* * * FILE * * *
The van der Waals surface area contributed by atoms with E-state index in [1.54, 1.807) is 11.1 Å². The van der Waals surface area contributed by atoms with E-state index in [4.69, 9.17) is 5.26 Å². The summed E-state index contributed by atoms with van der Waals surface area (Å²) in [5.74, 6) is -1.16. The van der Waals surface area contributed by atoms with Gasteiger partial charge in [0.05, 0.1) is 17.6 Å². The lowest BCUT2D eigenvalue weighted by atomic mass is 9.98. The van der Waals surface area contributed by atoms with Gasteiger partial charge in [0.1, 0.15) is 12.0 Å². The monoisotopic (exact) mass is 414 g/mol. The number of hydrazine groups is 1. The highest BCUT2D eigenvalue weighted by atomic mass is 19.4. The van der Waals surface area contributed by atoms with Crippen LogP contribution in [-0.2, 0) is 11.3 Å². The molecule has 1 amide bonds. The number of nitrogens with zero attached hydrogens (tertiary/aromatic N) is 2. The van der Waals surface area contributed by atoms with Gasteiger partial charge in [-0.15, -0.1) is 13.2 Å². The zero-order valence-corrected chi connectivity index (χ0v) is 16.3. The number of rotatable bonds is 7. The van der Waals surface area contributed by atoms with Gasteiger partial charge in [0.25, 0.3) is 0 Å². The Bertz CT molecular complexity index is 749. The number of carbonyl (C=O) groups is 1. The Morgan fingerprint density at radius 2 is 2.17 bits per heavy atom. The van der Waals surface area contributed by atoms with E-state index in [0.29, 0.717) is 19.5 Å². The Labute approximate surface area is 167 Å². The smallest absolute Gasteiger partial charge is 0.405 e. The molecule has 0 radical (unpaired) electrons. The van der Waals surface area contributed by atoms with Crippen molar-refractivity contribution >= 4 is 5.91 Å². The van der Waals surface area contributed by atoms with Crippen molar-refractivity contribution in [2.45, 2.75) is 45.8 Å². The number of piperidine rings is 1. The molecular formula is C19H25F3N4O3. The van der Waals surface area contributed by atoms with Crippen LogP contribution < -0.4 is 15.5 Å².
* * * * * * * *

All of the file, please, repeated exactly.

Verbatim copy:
The van der Waals surface area contributed by atoms with E-state index in [1.54, 1.807) is 11.1 Å². The van der Waals surface area contributed by atoms with E-state index in [4.69, 9.17) is 5.26 Å². The summed E-state index contributed by atoms with van der Waals surface area (Å²) in [5.74, 6) is -1.16. The van der Waals surface area contributed by atoms with Gasteiger partial charge in [0.05, 0.1) is 17.6 Å². The lowest BCUT2D eigenvalue weighted by atomic mass is 9.98. The van der Waals surface area contributed by atoms with Gasteiger partial charge in [0.1, 0.15) is 12.0 Å². The monoisotopic (exact) mass is 414 g/mol. The number of hydrazine groups is 1. The highest BCUT2D eigenvalue weighted by atomic mass is 19.4. The van der Waals surface area contributed by atoms with Crippen LogP contribution in [-0.2, 0) is 11.3 Å². The molecule has 1 amide bonds. The number of nitrogens with zero attached hydrogens (tertiary/aromatic N) is 2. The van der Waals surface area contributed by atoms with Gasteiger partial charge in [-0.15, -0.1) is 13.2 Å². The zero-order valence-corrected chi connectivity index (χ0v) is 16.3. The number of rotatable bonds is 7. The van der Waals surface area contributed by atoms with Gasteiger partial charge in [0.25, 0.3) is 0 Å². The Bertz CT molecular complexity index is 749. The number of carbonyl (C=O) groups is 1. The Morgan fingerprint density at radius 2 is 2.17 bits per heavy atom. The van der Waals surface area contributed by atoms with E-state index in [0.29, 0.717) is 19.5 Å². The Labute approximate surface area is 167 Å². The smallest absolute Gasteiger partial charge is 0.405 e. The molecule has 0 radical (unpaired) electrons. The van der Waals surface area contributed by atoms with Crippen molar-refractivity contribution >= 4 is 5.91 Å². The van der Waals surface area contributed by atoms with Crippen molar-refractivity contribution in [2.45, 2.75) is 45.8 Å². The number of piperidine rings is 1. The molecular formula is C19H25F3N4O3. The van der Waals surface area contributed by atoms with Crippen LogP contribution < -0.4 is 15.5 Å².